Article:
Vendors benefit from traditional relationships with Amazon, selling signature or newly launched products to consumers often at retail prices. But first-party sellers are subject to all of the complexity and risk that comes with having a strong presence on Amazon.
One of the biggest issues for any Amazon vendor is auditing your account.
With their complex accounting system and relaxed return policies, fee errors are common.
In this guide, we dive into the top solutions for managing Vendor Central auditing and reimbursement claims.
Why Amazon vendors need to audit their Vendor Central accounts
Through our research from working with hundreds of Amazon vendors, we’ve found that the losses due to miscalculated fees and payments are quite high.
Statistically, Amazon vendors lose 5% of monthly revenue due to unrecovered funds, chargebacks, and financial inaccuracies. That’s $5,000 for every $100,000—or $50,000 for every $1 million of revenue.
Retail channel audits are an essential part of doing business for all brands, but Amazon is of special importance because of the volume of transactions. Amazon represents a significant source of revenue for many brands. And when you add in their customer-centric return policies, marketing fees, and damage allowances, there are even more complexities to contend with.
Common accounting errors eligible for reimbursement
Your Vendor Central account is likely rife with issues.
These are some of the common errors for which you can get refunds:
- CoOP/MDF fee errors – CoOP (Cooperative Advertising) and MDF (Market Development Funds) fees are applied to promote your products on the platform. However, errors in the calculation or application of these fees can occur.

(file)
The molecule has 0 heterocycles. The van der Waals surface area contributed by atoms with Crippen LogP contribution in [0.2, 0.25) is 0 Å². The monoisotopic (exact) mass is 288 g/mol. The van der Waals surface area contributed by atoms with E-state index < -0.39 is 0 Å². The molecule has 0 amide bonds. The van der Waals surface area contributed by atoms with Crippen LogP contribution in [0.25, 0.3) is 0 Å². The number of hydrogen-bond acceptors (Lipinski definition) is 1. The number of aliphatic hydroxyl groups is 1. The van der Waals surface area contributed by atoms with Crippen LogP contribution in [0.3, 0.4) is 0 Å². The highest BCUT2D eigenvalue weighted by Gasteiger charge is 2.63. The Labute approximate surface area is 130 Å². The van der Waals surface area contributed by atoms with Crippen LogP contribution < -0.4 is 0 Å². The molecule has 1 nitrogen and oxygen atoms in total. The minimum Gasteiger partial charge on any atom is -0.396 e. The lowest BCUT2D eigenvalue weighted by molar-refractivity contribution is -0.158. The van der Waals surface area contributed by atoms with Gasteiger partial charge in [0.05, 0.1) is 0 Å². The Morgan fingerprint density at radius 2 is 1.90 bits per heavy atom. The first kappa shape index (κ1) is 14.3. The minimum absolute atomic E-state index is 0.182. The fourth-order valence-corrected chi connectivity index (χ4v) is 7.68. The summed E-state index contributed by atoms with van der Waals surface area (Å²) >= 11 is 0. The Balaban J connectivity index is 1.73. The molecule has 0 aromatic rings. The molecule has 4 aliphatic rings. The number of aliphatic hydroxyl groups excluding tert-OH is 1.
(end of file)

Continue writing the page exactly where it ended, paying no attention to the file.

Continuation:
- Overbilling – Overbilling can happen when the invoiced amount exceeds the agreed-upon terms or when fee percentages are miscalculated.
- Deductions – Deductions, such as unauthorized chargebacks or unexplained reductions in payments, can significantly impact your bottom line.
- Customer returns – When customers don’t return a product or return unsellable inventory, Amazon is responsible for the cost of the product, but your Vendor Central account might not get credited.
- Chargebacks – Chargebacks can occur for various reasons, such as discrepancies in delivered products, shipping issues, or other customer disputes. You need to make sure you’re not being charged for issues where Amazon is responsible, per their terms of service.
- Duplicate billings – Duplicate billings can slip through the cracks and result in overpayment for dozens of different fee categories.
- Pricing discrepancies – Pricing errors, whether intentional or accidental, can impact your profit margins. Goods can be sold at the wrong cost, or with the wrong fee for the percentage of the sale.
- Freight & damage allowances – Freight and damage allowances are calculated monthly according to the options you’ve chosen for each product. Discrepancies in freight and damage allowances can lead to major financial losses.
Options for auditing your Vendor Central account
It’s clear that you can’t trust and hope that Amazon will get all of the fees right. You need to audit your Vendor Central accounting system for errors and file reimbursement claims. Here are the main ways to handle this.
In-house accounting experts